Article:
(Bay Journal) A coalition of groups representing recreational anglers and boaters has launched a campaign against certain types of commercial menhaden fishing in Virginia.

Together, 11 national and 10 Virginia-based groups sent a letter in mid-June to Gov. Glenn Youngkin asking him to move menhaden “reduction fishing” out of the Chesapeake Bay. Reduction fishing refers to commercial harvests of the oily baitfish to grind or “reduce” them into meal for use in pet food, vitamins and other products.

Fishing for menhaden using purse nets. Credit: Dave Harp / Bay Journal Media

The groups, which include the Theodore Roosevelt Conservation Partnership, the Marine Retailers Association of the Americas and state and national sportfishing associations, are concerned that annual harvests of menhaden have “deprived gamefish like striped bass, bluefish and weakfish of a critical food source.”

The striped bass fishery is the largest marine recreational fishery in the country, the groups said, driving $166 million in recreational fishing activity in Virginia alone. But the economic value of striped bass fishing to the state has declined by more than 50% in the past decade, they said.

Striped bass stocks have been struggling for more than a decade, with anglers in the Bay recently facing an 18% reduction in striped bass harvest allowances.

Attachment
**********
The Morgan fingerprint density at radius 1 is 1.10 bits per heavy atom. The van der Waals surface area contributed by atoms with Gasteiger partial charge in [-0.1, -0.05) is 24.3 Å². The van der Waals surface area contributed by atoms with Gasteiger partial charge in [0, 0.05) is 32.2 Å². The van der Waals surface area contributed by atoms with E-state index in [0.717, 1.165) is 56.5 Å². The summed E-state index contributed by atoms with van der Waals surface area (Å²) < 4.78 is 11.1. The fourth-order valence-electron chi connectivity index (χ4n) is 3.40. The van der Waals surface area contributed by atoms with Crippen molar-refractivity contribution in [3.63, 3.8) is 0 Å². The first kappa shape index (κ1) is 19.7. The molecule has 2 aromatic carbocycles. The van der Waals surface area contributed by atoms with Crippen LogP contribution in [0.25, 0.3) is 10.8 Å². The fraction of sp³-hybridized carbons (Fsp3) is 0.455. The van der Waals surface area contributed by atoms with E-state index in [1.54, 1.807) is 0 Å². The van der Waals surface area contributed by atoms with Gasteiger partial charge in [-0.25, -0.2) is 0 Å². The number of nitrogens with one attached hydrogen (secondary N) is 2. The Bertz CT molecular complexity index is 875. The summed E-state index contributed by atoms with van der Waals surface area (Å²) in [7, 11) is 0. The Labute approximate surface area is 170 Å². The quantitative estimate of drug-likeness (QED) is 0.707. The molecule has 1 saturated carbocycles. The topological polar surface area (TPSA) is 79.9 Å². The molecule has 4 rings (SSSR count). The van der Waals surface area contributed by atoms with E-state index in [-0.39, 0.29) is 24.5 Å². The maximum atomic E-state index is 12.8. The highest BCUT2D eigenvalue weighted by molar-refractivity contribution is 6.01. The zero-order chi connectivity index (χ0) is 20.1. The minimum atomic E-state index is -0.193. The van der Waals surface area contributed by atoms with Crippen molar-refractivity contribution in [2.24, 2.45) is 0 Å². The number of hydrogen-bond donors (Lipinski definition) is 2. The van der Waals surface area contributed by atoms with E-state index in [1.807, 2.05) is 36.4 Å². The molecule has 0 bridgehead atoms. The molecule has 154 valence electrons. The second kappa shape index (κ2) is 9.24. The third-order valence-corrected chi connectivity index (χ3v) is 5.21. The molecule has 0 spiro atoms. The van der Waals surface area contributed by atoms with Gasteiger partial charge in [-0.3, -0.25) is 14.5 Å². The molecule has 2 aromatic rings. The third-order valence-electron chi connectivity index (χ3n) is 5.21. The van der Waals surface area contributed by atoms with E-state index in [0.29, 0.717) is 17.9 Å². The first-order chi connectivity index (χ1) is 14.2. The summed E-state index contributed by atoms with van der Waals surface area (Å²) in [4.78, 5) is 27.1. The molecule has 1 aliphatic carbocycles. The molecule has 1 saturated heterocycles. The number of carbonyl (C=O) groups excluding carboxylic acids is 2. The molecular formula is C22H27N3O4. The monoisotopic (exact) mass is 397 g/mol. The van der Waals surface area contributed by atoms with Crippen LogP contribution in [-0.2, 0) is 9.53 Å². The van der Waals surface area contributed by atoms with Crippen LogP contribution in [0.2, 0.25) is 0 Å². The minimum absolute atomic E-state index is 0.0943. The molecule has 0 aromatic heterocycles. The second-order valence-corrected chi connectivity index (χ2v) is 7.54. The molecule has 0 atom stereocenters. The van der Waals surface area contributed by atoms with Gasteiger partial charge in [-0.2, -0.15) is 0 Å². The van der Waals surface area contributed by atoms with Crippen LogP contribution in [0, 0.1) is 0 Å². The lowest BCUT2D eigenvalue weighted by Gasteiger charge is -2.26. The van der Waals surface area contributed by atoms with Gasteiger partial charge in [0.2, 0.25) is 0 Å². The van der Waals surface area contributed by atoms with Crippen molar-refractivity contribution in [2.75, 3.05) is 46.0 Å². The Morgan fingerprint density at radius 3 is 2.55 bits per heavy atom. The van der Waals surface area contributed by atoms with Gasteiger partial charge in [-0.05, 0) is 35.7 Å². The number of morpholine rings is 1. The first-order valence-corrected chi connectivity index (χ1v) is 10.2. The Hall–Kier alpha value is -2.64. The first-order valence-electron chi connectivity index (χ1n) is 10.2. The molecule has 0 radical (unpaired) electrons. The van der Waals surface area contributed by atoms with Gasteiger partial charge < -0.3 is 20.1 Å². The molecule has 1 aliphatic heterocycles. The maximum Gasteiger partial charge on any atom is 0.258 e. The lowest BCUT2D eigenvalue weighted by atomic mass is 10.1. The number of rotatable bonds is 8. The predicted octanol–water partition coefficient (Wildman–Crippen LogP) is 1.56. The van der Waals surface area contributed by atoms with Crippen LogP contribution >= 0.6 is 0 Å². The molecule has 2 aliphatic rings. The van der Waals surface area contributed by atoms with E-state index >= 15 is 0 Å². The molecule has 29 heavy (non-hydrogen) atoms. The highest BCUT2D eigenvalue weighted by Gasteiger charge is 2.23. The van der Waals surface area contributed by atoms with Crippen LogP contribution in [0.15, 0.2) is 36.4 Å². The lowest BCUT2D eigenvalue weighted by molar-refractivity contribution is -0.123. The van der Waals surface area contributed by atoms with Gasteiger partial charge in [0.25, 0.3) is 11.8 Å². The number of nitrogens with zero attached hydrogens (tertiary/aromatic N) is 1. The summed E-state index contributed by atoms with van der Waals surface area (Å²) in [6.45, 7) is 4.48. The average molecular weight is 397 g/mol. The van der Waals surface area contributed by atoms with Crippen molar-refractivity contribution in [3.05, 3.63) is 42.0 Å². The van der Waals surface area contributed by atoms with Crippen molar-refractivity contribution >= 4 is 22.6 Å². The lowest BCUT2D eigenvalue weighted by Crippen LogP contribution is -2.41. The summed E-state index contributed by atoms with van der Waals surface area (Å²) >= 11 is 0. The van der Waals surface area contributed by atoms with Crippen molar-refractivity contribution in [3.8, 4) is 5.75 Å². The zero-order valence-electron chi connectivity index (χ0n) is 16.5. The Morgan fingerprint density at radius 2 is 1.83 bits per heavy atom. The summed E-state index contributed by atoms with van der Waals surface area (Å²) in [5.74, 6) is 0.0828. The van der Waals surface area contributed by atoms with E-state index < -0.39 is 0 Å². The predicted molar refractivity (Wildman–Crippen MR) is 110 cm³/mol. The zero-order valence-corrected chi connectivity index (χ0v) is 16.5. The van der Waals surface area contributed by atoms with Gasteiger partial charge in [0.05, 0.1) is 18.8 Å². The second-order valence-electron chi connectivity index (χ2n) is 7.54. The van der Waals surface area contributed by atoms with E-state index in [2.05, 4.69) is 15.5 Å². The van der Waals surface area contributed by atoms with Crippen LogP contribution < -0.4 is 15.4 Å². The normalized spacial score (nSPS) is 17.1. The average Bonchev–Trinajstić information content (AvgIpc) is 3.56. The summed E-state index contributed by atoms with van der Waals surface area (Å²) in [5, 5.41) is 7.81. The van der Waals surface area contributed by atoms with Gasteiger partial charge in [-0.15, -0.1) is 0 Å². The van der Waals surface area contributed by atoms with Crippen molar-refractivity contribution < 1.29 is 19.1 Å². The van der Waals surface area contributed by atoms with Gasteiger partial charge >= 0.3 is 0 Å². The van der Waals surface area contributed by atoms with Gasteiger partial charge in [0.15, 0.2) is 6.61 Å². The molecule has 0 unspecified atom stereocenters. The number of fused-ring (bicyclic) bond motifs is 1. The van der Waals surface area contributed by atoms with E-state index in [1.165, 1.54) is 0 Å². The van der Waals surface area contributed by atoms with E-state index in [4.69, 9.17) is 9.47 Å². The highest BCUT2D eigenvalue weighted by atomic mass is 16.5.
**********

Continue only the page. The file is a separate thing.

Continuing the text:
Conservation and angler groups have long blamed the reduction fishery, based in Reedville, VA, for contributing to the striped bass decline.

The fishery, operated by Canada-based Omega Protein, harvests about three-quarters of all the menhaden caught along the East Coast. Measured by weight, menhaden are by far the largest harvest taken from the Bay.

But the impact of their harvest on striped bass in the Chesapeake is unclear. While menhaden constitute a sizeable portion of the diet of larger adult striped bass in coastal waters, studies show they are less important to those in the Bay where much of the striped bass population consists of juvenile fish that tend to eat smaller food species like bay anchovy.

Some scientists agree that menhaden should be managed in a precautionary manner while more studies are conducted on the overall ecological impact of annual harvests. The Atlantic States Marine Fisheries Commission, which regulates regional menhaden harvests, agreed in 2020 to cut the allowable commercial harvest of Atlantic menhaden 10% from what it has been the last three years. Additional changes could be in store this fall.

Whitney Pipkin is a Bay Journal staff writer based in Virginia. You can reach her at wpipkin@bayjournal.com.

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